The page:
Long-Term Disability Chicago
As you prepare a short or long-term disability claim, you’ll face countless questions about your symptoms, limitations, and daily activities. It can be difficult to articulate accurate, honest answers to questions about your ability to stand, lift, and walk. Thankfully, there are tools that can help.
At Bryant Legal Group, we suggest keeping a disability journal to help you understand the full extent of your symptoms and limitations, giving you information that may lead to a stronger application for benefits and streamlined claim process.
In this article, we explain the essentials of disability journaling and symptom tracking.
What Is a Disability Journal?
A disability journal isn’t like your junior high diary. Instead, it is a detailed log of your symptoms, daily activities, treatment, and other important information related to your condition or circumstances. Depending on your personal preferences, you may use a daily calendar or planner, a notebook, or a symptom tracking app like Flaredown.
Whether you like to write on paper or track your symptoms electronically, your disability journal should include the following information every day:
- Physical and mental symptoms
- Pain and fatigue levels
- Daily activities and how long you could sustain them
- Frequency, duration, and reason for your rest periods or naps
- Treatment protocols — including medications, use of heat or ice, and elevating your legs
- Side effects from medications or therapy
- Identified triggers that worsen your symptoms — including high stress, weather, diet, and social interaction
Depending on your medical conditions and diagnosis, you may want to add other specific criteria. If you need help building your journal, consult with your doctors and disability lawyer.
You’ll want to be as specific as possible when you track your symptoms. For example, don’t just note that your pain or depression is “bad.” Instead, track it on a ten-point scale, with one being almost no issues and ten being debilitating symptoms that require hospitalization.
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Admittedly, keeping a detailed disability journal isn’t the simplest process. You’ll need to think deeply and honestly about your symptoms, capabilities, and limitations. However, we believe that symptom-tracking and journaling can refine your disability insurance claim and improve your conversations with your physicians.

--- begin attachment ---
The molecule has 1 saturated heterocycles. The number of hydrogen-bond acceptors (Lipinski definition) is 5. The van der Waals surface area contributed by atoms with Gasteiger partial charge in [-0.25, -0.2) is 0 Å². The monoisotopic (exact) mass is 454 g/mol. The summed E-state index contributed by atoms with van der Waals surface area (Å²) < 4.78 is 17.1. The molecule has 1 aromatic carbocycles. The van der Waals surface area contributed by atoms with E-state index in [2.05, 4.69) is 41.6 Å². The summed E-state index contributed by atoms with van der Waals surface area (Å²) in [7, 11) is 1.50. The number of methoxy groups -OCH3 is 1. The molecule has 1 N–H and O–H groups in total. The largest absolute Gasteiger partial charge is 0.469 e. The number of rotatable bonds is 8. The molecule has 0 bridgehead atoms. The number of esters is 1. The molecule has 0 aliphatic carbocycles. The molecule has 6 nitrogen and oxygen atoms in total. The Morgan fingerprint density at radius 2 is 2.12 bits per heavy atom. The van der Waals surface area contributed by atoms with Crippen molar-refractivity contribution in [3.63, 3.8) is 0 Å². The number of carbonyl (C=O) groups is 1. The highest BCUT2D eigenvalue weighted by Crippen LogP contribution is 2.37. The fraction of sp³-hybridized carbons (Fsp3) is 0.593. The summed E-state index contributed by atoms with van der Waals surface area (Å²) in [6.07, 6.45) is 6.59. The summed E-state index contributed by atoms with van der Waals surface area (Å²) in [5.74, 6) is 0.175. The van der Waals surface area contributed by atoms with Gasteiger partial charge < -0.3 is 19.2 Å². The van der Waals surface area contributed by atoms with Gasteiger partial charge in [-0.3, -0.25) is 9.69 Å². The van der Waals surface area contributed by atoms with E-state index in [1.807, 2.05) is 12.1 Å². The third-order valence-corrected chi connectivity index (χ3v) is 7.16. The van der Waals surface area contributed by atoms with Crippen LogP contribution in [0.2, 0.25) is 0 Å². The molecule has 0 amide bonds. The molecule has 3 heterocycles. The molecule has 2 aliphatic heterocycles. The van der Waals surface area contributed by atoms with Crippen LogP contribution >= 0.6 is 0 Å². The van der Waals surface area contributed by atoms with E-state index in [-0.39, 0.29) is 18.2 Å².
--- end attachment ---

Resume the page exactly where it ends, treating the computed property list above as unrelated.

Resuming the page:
1. It’s Easy to Adjust to Your “New Normal” and Ignore Your Symptoms
Humans are remarkably resilient. As you learn to cope with chronic pain, symptoms that wax and wane, and your permanent limitations, it’s easy to adjust and feel as if you’re living your normal life.
This is problematic when you are completing a disability insurance application. When you become too accustomed to your daily routine and chronic issues, it’s easy to miss out on important details about your daily life. When you consistently journal your symptoms and daily activities, however, it can help you articulate and understand the challenges you face.
For example, when you’re filling out your disability application, you may be asked questions about your ability to do chores or cook meals. It’s easy to say that you do these things “normally.” However, your journal might highlight that your meals are now microwaveable “heat and eat” choices or that you typically take a two-hour nap after a half-hour of cleaning.
2. Symptom Journaling Helps Track the Progression of Your Symptoms
Most people’s symptoms change and develop over time. For this reason, it’s a good idea to start your disability journal early on — even before you become unable to work. Your flares might become more frequent or plateau. Your activity tolerances might decrease. It’s easy to ignore or adjust to your symptoms.
A journal can help you identify the frequency and duration of symptomatic flares, symptomatic progression, and exactly when your conditions began to negatively impact your work, hobbies, and homelife.
3. A Symptom Journal Can Help You Discuss Your Conditions With Your Doctors
We’re all guilty of telling our doctors we’re doing “okay” when we’re really not. Some people would rather not admit their vulnerability; others struggle to define their symptoms.
Rather than telling your doctor that you had “a couple flares” since your last visit, you can bring your disability journal with you to your appointments. Then, you can use the information within to help explain your symptoms’ frequency, duration, and impact with precision.
When your doctors understand your situation, they can craft more detailed medical records, work restrictions, and treatment recommendations. Together, these factors can improve the quality of your care, your likelihood of improvement, and the viability of your disability insurance claim.
Looking for Personalized Advice From an Insurance Lawyer?
Bryant Legal Group: Helping Disabled Workers Get the Benefits They Deserve
If you’re considering filing an application for disability insurance benefits, it’s a good idea to consult with an experienced long-term disability lawyer early on.
Bryant Legal Group has guided countless disabled individuals through their insurance claims and has a reputation for exceptional service and sophisticated strategies. You can reach us by calling 312-561-3010 or completing this brief online form.
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Contact Bryant Legal Group
Get the answers and insight you deserve. Our experienced disability insurance lawyers can evaluate your claim and help you understand all your legal options.